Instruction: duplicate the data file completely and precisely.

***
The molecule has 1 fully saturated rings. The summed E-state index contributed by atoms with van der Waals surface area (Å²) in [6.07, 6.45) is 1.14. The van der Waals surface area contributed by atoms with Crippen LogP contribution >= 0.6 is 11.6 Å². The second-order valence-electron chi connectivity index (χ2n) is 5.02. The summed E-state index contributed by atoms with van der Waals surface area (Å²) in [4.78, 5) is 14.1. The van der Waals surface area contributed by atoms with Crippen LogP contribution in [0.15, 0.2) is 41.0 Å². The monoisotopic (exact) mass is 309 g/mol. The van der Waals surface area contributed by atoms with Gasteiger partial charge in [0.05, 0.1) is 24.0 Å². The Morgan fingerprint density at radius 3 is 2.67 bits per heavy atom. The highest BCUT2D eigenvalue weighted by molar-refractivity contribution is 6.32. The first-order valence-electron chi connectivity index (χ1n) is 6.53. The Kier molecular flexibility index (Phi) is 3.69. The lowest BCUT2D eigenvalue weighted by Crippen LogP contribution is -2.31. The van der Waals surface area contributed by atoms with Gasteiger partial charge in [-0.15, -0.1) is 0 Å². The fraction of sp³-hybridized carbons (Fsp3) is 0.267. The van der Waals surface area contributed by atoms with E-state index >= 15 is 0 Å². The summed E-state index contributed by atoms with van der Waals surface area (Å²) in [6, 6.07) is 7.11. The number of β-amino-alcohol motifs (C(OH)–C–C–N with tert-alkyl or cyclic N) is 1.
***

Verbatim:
The molecule has 1 fully saturated rings. The summed E-state index contributed by atoms with van der Waals surface area (Å²) in [6.07, 6.45) is 1.14. The van der Waals surface area contributed by atoms with Crippen LogP contribution >= 0.6 is 11.6 Å². The second-order valence-electron chi connectivity index (χ2n) is 5.02. The summed E-state index contributed by atoms with van der Waals surface area (Å²) in [4.78, 5) is 14.1. The van der Waals surface area contributed by atoms with Crippen LogP contribution in [0.15, 0.2) is 41.0 Å². The monoisotopic (exact) mass is 309 g/mol. The van der Waals surface area contributed by atoms with Gasteiger partial charge in [0.05, 0.1) is 24.0 Å². The Morgan fingerprint density at radius 3 is 2.67 bits per heavy atom. The highest BCUT2D eigenvalue weighted by molar-refractivity contribution is 6.32. The first-order valence-electron chi connectivity index (χ1n) is 6.53. The Kier molecular flexibility index (Phi) is 3.69. The lowest BCUT2D eigenvalue weighted by Crippen LogP contribution is -2.31. The van der Waals surface area contributed by atoms with Gasteiger partial charge in [-0.15, -0.1) is 0 Å². The fraction of sp³-hybridized carbons (Fsp3) is 0.267. The van der Waals surface area contributed by atoms with E-state index >= 15 is 0 Å². The summed E-state index contributed by atoms with van der Waals surface area (Å²) in [6, 6.07) is 7.11. The number of β-amino-alcohol motifs (C(OH)–C–C–N with tert-alkyl or cyclic N) is 1.